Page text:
Long-term vision

David Eldon, Chairman, HSBC Bank Middle East Limited speaks to Mayank Singh about the bank’s performance, changes in the macro economic environment and future trends

Things have been challenging economically in the GCC region. How do you rate the performance of HSBC Oman against this background?

rr0_2665I have been around for long enough to know that things are cyclical but we have to always look at growth. As an organization, HSBC has been around for over 150 years globally and for nearly 70 years in Oman and so we understand that there is a need to look long term. It is important for us to know what is happening in the market today, but we also focus very much on the future, and plan accordingly. Here in Oman we have continued to progress and I am very pleased with the way the team is operating here. It has not been easy and any integration, like the one that we had with Oman International Bank (OIB), often takes longer than you anticipate and this has been no exception, particularly in an environment where the economy is coming under some stress. At the time we merged with OIB, we went through a substantial integration programme and re-focused our strategy to growing our business in Oman, while disposing OIB’s businesses in India and Pakistan, which were not a strategic fit for us. We have been concentrating on our customers in Oman, trying to provide them with services that are relevant to them. Globally and in Oman we see a number of banks that are ready to sell customers the products that they have in their portfolio. We have a slightly different approach as regards selling disciplines as we look at what products customers want and then tailor our products to suit their needs. We are a conservative institution and have robust risk management policies and practices, which we have built throughout our 150 years of history in different parts of the world. These help us navigate successfully through turbulent times in the global economy. We will continue to be conservative and hope that the improvements that we have seen within the Bank in Oman continue to allow (HSBC Bank Oman) HBON to head in the right direction.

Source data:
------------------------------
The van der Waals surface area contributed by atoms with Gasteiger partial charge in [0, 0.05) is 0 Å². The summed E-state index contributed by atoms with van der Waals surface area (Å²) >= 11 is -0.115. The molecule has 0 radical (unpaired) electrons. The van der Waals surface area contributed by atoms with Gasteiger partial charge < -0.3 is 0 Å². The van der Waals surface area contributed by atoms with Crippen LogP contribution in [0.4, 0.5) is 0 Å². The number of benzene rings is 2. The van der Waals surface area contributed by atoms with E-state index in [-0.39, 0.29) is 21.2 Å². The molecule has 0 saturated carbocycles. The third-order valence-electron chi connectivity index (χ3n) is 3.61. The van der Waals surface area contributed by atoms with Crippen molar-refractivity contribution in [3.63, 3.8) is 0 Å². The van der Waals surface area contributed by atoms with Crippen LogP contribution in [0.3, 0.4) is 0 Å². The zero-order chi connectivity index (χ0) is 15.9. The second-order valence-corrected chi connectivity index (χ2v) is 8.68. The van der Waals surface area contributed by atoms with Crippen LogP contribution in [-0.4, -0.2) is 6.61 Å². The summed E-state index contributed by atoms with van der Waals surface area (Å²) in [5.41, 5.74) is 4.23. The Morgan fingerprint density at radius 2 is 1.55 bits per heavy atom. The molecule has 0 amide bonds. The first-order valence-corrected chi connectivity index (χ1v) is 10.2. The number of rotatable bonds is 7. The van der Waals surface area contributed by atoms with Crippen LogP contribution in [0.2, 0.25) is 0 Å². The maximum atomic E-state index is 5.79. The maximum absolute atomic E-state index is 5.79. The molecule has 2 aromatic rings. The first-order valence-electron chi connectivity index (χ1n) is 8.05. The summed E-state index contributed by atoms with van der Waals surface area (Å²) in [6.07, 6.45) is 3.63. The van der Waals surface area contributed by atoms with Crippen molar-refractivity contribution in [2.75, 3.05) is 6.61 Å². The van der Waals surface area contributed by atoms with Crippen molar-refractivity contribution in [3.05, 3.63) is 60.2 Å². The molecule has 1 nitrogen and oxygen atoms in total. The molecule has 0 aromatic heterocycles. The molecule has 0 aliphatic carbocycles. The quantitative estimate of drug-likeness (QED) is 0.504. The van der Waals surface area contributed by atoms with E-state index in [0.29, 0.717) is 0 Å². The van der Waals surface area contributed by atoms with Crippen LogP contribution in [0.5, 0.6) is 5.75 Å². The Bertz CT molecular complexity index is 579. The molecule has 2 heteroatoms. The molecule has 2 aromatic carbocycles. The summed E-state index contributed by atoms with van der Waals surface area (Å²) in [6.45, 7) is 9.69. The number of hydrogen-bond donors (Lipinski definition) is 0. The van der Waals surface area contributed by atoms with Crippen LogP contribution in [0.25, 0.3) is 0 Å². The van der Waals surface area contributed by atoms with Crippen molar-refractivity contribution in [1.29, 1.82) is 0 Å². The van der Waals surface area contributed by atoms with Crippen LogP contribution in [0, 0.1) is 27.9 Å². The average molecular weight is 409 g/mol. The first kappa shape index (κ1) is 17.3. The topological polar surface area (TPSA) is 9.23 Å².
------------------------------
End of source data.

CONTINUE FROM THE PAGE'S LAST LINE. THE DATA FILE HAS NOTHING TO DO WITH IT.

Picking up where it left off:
The integration with OIB was supposed to happen in phases. Is the integration complete?